Advertising, podcasts, films – sexual visuals are omnipresent in this day and age. Many topics are no longer shameful, yet others are all the more so seen as taboo. The subject of sexual freedom of movement is widely regarded as a current phenomenon. Spoiler alert indeed!! The release of inhibitions when dealing with sexuality isn’t new. In fact, alongside humanity, sexuality topics and trends have fluctuated and continue to fluctuate across time and history.
“Horny movements are of no use to wives. / You resist conception and can inhibit them / if they are voluptuous with vibrating hips, the urging husband / catch, irritate him with the effusion billowing breasts… don’t let the sperm’s output reach its destination”.
Does that sound like an sexy erotic best seller excerpt from a dime novel? Wrong! This is straight from 1 BC philosopher Lucretius. If you take a look at the way eroticism is depicted in Ancient Rome, it seems to all be about different perversions and mass orgies. But actually, the Romans has a lustful relationship to sex which vacillated from flowers to any kind of extremes.
Eros, desire and sensual delight – is that already porn art?
Eroticism, love and sexuality were central themes found in literature and art during those times. This is clearly evident in everyday Roman art: whether it is a mug, vase or a lamp made out of clay – almost everything was decorated with sexual motifs.
Phallic images were omnipresent: often used to threaten potential incoming thieves, Priapus statues were present in the gardens surrounding the villas and were recognizable as they possessed a huge erect limb. There were also many amulets in phallic forms where the male figure was represented very small but then his “Lucky Charm” (the phallus) on the contrary was showed more dominantly. Erotica was found amongst all the different classes within Roman society, and not solely in the bedroom. The wealthy Greeks for example could use better and nobler materials and afford more delicate designs.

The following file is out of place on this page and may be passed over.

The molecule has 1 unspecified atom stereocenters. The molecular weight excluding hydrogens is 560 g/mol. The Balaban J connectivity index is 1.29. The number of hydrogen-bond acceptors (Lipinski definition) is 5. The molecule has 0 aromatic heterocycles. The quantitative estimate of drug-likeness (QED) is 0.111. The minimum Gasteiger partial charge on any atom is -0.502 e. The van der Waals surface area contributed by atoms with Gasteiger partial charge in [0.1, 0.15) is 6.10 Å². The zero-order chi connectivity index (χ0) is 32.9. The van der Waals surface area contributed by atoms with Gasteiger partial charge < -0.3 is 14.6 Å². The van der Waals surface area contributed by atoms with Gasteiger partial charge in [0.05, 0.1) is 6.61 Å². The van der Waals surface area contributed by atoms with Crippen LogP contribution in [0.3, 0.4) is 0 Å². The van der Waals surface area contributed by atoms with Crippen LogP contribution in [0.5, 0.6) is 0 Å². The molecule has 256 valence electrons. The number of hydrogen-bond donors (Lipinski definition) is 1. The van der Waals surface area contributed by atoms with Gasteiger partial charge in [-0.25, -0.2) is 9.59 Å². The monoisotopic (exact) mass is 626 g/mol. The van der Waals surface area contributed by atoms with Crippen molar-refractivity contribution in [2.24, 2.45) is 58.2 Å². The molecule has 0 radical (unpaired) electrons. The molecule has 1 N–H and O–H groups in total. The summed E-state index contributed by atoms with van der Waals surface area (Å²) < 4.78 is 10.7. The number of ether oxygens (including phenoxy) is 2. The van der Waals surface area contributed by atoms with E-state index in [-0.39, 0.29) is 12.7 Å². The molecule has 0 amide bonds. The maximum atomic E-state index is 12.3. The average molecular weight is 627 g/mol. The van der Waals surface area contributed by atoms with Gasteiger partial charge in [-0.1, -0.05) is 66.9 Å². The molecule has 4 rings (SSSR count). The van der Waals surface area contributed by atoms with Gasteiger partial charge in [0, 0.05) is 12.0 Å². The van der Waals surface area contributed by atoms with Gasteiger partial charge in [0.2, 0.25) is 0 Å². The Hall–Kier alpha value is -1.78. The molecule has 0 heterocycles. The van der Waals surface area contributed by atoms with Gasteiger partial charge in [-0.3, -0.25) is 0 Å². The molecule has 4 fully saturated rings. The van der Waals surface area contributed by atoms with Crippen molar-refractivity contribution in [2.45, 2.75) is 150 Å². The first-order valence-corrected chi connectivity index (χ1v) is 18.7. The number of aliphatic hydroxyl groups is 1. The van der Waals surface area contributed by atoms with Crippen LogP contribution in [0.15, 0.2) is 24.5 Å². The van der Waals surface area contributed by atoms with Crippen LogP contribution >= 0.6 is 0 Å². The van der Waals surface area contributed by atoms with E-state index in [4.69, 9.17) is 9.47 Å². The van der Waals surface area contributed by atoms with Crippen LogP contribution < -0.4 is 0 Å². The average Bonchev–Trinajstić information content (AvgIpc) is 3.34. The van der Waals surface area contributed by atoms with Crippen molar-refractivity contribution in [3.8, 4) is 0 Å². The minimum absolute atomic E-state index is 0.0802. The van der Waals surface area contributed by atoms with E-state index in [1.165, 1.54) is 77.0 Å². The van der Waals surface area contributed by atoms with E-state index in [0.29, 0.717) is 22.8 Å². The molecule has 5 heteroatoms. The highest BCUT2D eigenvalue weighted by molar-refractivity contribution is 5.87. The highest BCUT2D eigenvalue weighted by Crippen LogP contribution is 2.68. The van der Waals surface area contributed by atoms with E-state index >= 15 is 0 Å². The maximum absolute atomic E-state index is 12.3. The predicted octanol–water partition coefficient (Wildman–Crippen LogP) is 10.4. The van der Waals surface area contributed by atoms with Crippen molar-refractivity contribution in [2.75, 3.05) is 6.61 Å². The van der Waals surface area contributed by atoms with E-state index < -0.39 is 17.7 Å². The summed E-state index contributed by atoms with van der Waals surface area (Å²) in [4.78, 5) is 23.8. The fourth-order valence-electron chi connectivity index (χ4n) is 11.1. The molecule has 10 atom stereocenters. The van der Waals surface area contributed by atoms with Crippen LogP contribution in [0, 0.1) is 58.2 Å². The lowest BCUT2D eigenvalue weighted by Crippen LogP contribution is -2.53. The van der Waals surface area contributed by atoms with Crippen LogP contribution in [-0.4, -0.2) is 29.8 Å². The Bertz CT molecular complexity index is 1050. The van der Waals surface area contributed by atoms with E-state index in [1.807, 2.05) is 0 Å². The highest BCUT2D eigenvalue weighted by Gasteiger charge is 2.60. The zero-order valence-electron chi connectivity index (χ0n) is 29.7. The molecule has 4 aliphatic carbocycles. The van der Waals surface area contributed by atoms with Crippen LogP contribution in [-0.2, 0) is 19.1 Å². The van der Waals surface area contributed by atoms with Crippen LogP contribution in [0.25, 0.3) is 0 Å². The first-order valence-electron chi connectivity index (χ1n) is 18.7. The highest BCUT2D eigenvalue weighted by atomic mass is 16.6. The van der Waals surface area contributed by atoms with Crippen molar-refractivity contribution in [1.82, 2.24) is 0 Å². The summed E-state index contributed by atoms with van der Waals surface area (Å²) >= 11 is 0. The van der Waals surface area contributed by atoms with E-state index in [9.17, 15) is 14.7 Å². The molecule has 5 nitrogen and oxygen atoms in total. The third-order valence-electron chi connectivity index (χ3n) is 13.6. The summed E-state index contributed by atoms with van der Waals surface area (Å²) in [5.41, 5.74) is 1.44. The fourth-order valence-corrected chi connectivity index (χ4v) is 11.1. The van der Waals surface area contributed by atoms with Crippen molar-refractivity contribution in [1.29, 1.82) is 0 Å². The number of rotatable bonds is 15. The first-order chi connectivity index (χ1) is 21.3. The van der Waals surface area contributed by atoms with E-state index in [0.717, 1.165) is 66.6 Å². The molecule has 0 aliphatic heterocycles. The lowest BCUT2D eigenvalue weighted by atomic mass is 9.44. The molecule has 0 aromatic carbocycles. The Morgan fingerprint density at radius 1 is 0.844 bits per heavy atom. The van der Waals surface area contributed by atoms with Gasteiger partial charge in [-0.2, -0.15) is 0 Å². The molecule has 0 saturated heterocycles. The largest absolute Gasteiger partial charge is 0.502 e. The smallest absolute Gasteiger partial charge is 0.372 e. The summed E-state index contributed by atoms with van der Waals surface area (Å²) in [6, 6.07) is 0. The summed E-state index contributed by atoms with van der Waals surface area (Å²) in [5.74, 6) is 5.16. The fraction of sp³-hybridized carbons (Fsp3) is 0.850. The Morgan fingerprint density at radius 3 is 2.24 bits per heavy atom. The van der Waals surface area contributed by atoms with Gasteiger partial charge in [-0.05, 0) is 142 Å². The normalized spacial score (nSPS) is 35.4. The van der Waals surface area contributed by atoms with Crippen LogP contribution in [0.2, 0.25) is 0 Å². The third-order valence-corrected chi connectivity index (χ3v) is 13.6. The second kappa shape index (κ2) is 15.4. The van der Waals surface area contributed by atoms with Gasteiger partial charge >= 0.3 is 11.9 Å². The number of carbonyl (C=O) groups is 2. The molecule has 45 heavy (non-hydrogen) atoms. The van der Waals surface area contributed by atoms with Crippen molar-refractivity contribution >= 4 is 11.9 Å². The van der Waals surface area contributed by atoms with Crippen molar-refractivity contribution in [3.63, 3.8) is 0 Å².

If you research sex and Antiquity a little more, you can also take a look at Egypt: A special representation is the Turin papyrus 55001 which measures 2.59 meters long and 20 centimeters high. Next to the texts are men and women shown in different sex positions. The men are seen with huge limbs and are satisfying the women in twelve different sex positions. And some of it is rather on the creative side: and Egyptian with a giant phallus is penetrating a woman while she stands balanced on one leg.
Sexuality was celebrated in antiquity and was approved of like a glass of wine: In ancient Rome, wine was amongst the staple foods. Also, you could pay for sex at nearly every corner and it didn’t make a dent in your wallet either. You could visit a prostitute for two copper coins, the same you would’ve paid for two loafs of bread and a half liter of wine.
It almost sounds like people back then were living life on the wild side and were very emancipated versions of themselves. Well, this being said let us not forget that this description doesn’t do justice to the majority of the population who had very little money at the time. Also, the sexuality depicted was probably exclusively to satisfy the man’s desires with women unfortunately still holding a subordinate role.
Conclusion: We find the artistic representations in antiquity remarkable. There is a need for depiction of pleasure in eroticism, not necessarily a need for modernity: but rather a need for erotic representations to be deeply rooted in people.
Are you in the mood to jump to different times? Then check out Sex & Sensibility